In addition, often there are predictive models built upon these statistical and machine learning–derived strategies that may predict key characteristics or behaviors for personally identifiable individuals. These predictions will always contain some level of error but often are treated by many in the cybermarketing world as having the same verisimilitude as non-modeled data. The consequences of these errors for individual consumers are often not grave—they might miss out on a particular offer or may not hear about a specific sale—however, modeled errors that persist in this database when applied to purposes other than marketing might have much more serious costs to an individual. For example, the application of these statistical models by federal law enforcement could be utilized to attempt to produce a pool of suspects that are suspected of committing a crime, or the intelligence community might apply these models to identify or locate potential terrorists. The serious consequences of being falsely swept up into a database of individuals who may be a threat to the community or national security has already been demonstrated by efforts such as the U.S. no-fly list. Statistical models always have error incorporated into them and the use of additional data on consumer attitudes and behaviors in statistical models for purposes other than marketing holds significant potential for misuse.

The emergence of cybermarketing has brought a renewed sense of saliency of the concept of personal privacy. While personal privacy is perhaps more salient, this state of affairs has not seemingly altered what Patricia Norberg and her colleagues (2007) call the paradox of privacy. The paradox of privacy refers to the phenomenon whereby individuals understate the amount of information they are willing to provide and then proceed to actually disclose significantly more information that they previously said they would disclose. Norberg and her colleagues suggest that this occurs because risk is the primary social factor affecting attitudes and statements about information disclosure while trust is the primary factor governing the actual amount of information that is disclosed.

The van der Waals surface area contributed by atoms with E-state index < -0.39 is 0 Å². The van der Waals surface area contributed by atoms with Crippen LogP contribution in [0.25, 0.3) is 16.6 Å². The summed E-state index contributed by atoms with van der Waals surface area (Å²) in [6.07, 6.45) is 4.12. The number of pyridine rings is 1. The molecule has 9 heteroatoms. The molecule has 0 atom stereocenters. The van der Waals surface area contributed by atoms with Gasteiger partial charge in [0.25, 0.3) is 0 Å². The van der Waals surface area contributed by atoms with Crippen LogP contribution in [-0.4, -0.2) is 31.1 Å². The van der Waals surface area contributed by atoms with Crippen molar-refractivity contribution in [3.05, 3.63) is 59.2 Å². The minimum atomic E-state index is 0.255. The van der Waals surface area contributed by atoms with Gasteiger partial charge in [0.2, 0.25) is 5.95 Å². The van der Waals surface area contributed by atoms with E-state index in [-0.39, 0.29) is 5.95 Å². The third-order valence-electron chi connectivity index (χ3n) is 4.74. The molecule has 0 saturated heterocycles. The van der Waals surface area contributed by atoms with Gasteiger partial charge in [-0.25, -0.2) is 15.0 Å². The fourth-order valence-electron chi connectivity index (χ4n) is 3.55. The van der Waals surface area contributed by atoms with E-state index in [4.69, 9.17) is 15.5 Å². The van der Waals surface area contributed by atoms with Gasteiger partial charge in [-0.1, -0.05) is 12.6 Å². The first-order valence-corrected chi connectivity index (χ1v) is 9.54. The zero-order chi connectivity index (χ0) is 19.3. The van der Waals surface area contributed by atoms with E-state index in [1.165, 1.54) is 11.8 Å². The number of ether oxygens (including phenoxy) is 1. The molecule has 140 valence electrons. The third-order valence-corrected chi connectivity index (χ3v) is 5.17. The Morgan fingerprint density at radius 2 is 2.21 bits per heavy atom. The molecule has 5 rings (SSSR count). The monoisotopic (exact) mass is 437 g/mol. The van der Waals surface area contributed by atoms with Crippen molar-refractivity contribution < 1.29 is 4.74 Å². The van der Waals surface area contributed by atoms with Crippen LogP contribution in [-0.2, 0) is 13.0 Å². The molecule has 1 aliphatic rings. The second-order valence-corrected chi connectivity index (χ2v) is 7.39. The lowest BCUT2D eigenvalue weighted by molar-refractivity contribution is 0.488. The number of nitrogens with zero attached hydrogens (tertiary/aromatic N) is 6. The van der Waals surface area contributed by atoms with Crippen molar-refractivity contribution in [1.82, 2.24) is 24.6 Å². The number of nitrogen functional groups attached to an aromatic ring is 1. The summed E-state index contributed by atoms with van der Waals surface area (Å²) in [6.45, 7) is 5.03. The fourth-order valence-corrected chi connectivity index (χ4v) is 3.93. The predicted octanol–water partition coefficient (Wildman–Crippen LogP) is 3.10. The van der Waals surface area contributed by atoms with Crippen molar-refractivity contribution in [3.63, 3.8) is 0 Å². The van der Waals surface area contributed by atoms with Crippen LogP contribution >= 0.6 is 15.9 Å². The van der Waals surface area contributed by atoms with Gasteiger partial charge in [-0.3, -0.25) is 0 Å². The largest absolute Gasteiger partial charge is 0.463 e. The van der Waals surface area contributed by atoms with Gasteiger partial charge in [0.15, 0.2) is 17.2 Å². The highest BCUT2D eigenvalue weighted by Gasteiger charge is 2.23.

Finally, it is useful in the examination of cybermarketing and privacy to highlight the fact that there are different, competing theoretical perspectives on privacy. These perspectives include but are not limited to privacy as the ability to control information, privacy as a legal right, and privacy as a commodity. Perhaps privacy as a commodity is the most relevant perspective here. Privacy as a commodity refers to the perspective that individuals realize that privacy has value and they are willing to trade personal information to businesses in return for something of value. Data from a large U.S. national probability sample ( Simmons, 2012 ) suggest that over 50% of U.S. adults state they are proactive about protecting their privacy but in fact are willing to trade personal information to a business in exchange for something of value. It is clear both from a theoretical as well as an empirical perspective that the relationship between personal privacy and cybermarketing is a complex one that continues to evolve.

Max Kilger

See also Advertising and Marketing Research ; Corporate Surveillance ; Data Mining and Profiling in Social Network Analysis ; Information Security ; Privacy, Internet ; Privacy, Types of

Further Readings

Acquisti, A., et al. “The Economics of Privacy.” Journal of Economic Literature, v.54/2 (2016).

Eastin, M., et al. “Living in a Big Data World: Predicting Mobile Commerce Activity Through Privacy Concerns.” Computers in Human Behavior, v.58 (2016).

Lyon, D. “Surveillance, Snowden, and Big Data: Capacities, Consequences, Critique.” Big Data & Society, v.1/2 (2014).

Norberg, Patricia A., et al. “The Privacy Paradox: Personal Information Disclosure Intentions Versus Behaviors.” Journal of Consumer Affairs, v.41/1 (2007).

Simmons National Consumer Study data set. Experian Simmons, 2012. (Accessed August 2017).